Environmentalists, timber industry face off over roadless proposal

PORTLAND, Ore. - The timber industry and environmentalists faced off Tuesday over President Clinton's proposal to ban new roads in 43 million acres of national forests across the country in order to protect clean water, outdoor recreation and fish and wildlife habitat.

During what may prove to be the largest of 300 public hearings being held around the country, the timber industry urged the U.S. Forest Service to extend the public comment period on the proposal by six months.

Timber industry officials complained they have had trouble obtaining copies of the full 700-page draft environmental impact statement, and need more time to analyze it.

Frank Gladis, of the Independent Forest Products Association, called the hearings a ''sham'' and said Vice President Al Gore's statements supporting the proposal indicate the decision has already been made.

Environmentalists asked the Forest Service to adopt even stronger protections by banning logging as well as new roads in wild areas, including the Tongass National Forest in Alaska in the proposal, and extending the protections to areas of less than 5,000 acres.

''I don't want to tell my children stories about old growth forests that used to be there,'' said Sybil Ackerman, a regional representative of the Sierra Club. ''I want to take my children to see them.''

Speakers representing the timber industry argued the proposed roadless policy would make it impossible to improve the health of sick forests and to fight fires like the one that devastated Los Alamos, N.M.

Environmentalists countered that the healthiest forests in the nation are those that have not been subject to logging or road-building, and that the primary reason for devastating forest fires has been keeping natural fires from doing their job in the ecosystem.

The public hearing was held at the Portland Convention Center, where Clinton convened the 1993 Forest Summit that failed to bring peace in the battle over logging Northwest national forests.

A final environmental impact statement on Clinton's new proposed roadless policy is expected around Thanksgiving.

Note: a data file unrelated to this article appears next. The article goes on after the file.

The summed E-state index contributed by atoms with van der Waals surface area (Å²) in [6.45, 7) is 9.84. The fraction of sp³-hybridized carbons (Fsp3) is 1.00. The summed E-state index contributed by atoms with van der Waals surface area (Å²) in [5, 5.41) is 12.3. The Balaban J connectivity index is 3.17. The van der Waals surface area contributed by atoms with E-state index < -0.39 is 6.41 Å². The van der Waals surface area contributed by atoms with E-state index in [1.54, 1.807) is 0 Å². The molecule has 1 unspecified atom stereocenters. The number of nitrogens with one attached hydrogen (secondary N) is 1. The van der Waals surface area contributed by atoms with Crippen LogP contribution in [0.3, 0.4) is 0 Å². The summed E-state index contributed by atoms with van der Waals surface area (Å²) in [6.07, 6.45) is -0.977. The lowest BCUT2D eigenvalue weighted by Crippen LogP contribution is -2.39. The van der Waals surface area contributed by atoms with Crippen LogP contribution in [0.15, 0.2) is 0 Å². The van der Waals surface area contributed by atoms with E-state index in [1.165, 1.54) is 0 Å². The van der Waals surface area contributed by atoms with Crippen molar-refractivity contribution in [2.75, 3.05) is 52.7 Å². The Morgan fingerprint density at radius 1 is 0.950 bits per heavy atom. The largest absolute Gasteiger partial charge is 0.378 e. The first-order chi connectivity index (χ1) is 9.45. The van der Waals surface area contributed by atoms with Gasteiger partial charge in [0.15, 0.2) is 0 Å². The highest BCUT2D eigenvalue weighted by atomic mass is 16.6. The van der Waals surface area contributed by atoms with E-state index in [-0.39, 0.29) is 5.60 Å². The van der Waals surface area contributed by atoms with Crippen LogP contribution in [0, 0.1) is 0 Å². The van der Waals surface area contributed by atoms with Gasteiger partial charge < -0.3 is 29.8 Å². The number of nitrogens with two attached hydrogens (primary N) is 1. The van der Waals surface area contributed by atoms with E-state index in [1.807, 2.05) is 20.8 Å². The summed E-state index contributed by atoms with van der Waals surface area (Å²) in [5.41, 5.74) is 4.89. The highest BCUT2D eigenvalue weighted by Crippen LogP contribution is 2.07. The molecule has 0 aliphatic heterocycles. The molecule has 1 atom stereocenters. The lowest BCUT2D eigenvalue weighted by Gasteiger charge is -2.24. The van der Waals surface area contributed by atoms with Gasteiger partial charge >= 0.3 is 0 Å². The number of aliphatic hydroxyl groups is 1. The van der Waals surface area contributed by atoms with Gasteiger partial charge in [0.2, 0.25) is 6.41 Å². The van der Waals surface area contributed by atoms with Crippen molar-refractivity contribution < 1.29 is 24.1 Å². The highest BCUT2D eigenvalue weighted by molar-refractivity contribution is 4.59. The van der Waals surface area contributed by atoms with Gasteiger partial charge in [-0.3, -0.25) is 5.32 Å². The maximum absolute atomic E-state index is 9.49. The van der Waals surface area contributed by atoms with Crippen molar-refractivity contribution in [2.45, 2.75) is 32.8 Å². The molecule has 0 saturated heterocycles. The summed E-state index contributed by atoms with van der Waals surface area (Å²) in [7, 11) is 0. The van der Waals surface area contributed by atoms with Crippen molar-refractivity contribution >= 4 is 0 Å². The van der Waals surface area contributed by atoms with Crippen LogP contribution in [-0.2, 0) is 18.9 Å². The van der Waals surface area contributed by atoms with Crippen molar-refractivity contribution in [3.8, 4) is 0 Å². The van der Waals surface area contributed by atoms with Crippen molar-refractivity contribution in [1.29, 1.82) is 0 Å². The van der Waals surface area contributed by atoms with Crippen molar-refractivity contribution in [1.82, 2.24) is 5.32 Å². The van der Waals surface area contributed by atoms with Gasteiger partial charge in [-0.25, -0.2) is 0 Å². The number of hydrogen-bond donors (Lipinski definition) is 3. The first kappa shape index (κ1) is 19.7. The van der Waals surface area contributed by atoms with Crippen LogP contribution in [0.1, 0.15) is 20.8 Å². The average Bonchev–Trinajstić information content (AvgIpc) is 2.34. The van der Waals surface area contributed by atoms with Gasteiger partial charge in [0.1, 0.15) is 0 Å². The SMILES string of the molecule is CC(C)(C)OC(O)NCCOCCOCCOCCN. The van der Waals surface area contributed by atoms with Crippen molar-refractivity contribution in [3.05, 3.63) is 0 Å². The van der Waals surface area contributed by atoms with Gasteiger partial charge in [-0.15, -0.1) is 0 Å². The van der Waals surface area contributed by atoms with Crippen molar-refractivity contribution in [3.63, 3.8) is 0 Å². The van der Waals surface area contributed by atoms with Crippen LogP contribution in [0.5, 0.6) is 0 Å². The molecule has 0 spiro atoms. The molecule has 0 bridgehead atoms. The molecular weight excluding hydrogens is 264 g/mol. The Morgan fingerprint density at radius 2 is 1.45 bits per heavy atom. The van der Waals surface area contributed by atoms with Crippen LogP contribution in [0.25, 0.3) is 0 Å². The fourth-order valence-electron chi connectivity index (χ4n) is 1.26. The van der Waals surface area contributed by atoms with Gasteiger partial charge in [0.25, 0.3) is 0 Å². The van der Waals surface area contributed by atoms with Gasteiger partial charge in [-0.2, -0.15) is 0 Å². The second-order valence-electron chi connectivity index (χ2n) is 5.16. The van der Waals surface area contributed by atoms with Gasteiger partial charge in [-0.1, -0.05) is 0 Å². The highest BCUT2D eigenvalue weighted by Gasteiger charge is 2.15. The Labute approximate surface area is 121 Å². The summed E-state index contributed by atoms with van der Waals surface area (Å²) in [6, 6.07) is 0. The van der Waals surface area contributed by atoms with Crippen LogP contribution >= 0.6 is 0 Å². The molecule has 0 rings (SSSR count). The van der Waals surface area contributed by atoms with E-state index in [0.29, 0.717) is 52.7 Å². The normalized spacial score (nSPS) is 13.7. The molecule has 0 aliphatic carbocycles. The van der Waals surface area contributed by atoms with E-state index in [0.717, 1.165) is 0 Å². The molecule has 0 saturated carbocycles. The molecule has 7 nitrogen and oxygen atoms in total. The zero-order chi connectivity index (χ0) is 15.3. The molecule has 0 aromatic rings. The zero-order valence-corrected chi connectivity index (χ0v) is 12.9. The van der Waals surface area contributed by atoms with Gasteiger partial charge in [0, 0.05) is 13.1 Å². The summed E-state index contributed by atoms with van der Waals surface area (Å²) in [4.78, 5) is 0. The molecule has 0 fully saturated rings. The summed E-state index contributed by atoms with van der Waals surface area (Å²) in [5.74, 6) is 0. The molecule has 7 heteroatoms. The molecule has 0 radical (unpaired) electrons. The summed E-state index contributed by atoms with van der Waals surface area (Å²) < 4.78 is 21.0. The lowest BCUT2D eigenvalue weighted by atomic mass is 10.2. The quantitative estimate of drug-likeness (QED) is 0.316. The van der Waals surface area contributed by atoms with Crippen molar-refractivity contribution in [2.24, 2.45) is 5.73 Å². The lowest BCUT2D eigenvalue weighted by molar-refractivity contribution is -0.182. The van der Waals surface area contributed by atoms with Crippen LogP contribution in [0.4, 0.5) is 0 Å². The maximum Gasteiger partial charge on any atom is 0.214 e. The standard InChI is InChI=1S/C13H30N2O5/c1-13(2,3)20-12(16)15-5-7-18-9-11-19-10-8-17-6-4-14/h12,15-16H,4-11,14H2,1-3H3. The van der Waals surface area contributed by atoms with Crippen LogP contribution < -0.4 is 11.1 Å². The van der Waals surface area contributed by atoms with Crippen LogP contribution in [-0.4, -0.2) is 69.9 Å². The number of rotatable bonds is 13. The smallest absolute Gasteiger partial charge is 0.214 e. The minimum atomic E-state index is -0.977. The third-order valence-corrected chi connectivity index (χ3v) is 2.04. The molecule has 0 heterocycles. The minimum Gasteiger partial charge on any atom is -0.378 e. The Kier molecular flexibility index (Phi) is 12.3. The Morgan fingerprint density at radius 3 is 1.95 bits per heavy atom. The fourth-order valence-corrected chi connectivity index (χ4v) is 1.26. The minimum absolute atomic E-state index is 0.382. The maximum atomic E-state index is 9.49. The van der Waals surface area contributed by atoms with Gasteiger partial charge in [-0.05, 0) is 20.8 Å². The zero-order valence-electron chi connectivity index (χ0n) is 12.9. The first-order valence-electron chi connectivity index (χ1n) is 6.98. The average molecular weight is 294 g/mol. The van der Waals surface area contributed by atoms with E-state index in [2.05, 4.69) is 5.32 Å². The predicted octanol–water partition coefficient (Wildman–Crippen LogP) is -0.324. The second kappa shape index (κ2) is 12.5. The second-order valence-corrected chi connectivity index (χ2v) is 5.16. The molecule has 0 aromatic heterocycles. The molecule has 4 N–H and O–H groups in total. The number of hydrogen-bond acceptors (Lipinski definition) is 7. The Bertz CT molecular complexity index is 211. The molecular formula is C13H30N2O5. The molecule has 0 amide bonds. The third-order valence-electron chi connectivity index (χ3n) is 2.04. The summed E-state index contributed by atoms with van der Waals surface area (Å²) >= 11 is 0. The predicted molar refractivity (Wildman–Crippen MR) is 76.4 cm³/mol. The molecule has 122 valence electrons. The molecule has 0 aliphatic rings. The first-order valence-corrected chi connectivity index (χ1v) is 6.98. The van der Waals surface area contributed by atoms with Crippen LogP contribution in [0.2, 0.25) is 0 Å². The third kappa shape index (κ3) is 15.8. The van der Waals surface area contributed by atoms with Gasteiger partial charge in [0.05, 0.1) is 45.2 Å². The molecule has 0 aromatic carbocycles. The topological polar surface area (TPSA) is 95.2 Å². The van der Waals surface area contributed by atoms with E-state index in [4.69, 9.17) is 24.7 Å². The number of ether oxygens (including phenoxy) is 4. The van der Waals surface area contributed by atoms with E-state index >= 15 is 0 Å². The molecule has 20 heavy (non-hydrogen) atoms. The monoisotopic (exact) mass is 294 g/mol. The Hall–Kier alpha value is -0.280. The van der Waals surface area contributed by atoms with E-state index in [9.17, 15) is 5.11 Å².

Faced with 386,000 miles of roads built primarily to haul logs, but lacking the money to maintain them as logging revenues have declined, the Forest Service released a draft environmental impact statement last May. It proposed banning new roads in 43 million acres of national forests.

About 60 million of the 192 million acres of national forests are considered wild and undeveloped.

The ban would protect water quality, as well as fish and wildlife habitat, the Forest Service has said.

The timber industry is dissatisfied at being pushed out of still more national forest, which contributes only 5 percent of the nation's timber supply.

Environmentalists are upset that the proposal would still allow logging in roadless areas, where logs could be hauled out by helicopter or special yarding systems. They also don't like the proposal's lack of immediate protection for the Tongass National Forest in Alaska, the nation's largest, or roadless areas of less than 5,000 acres.

The roadless policy represents the latest in a series of battles stretching back to the early 1980s, when environmentalists chained themselves to bulldozers and won a series of court battles that ultimately led to an 80 percent reduction in logging on Northwest national forests to protect habitat for fish and wildlife.

Clinton's Forest Summit, intended to bring peace, brought only an uneasy truce, and the battle has raged on in treetop sit-ins, courtrooms and the halls of Congress.


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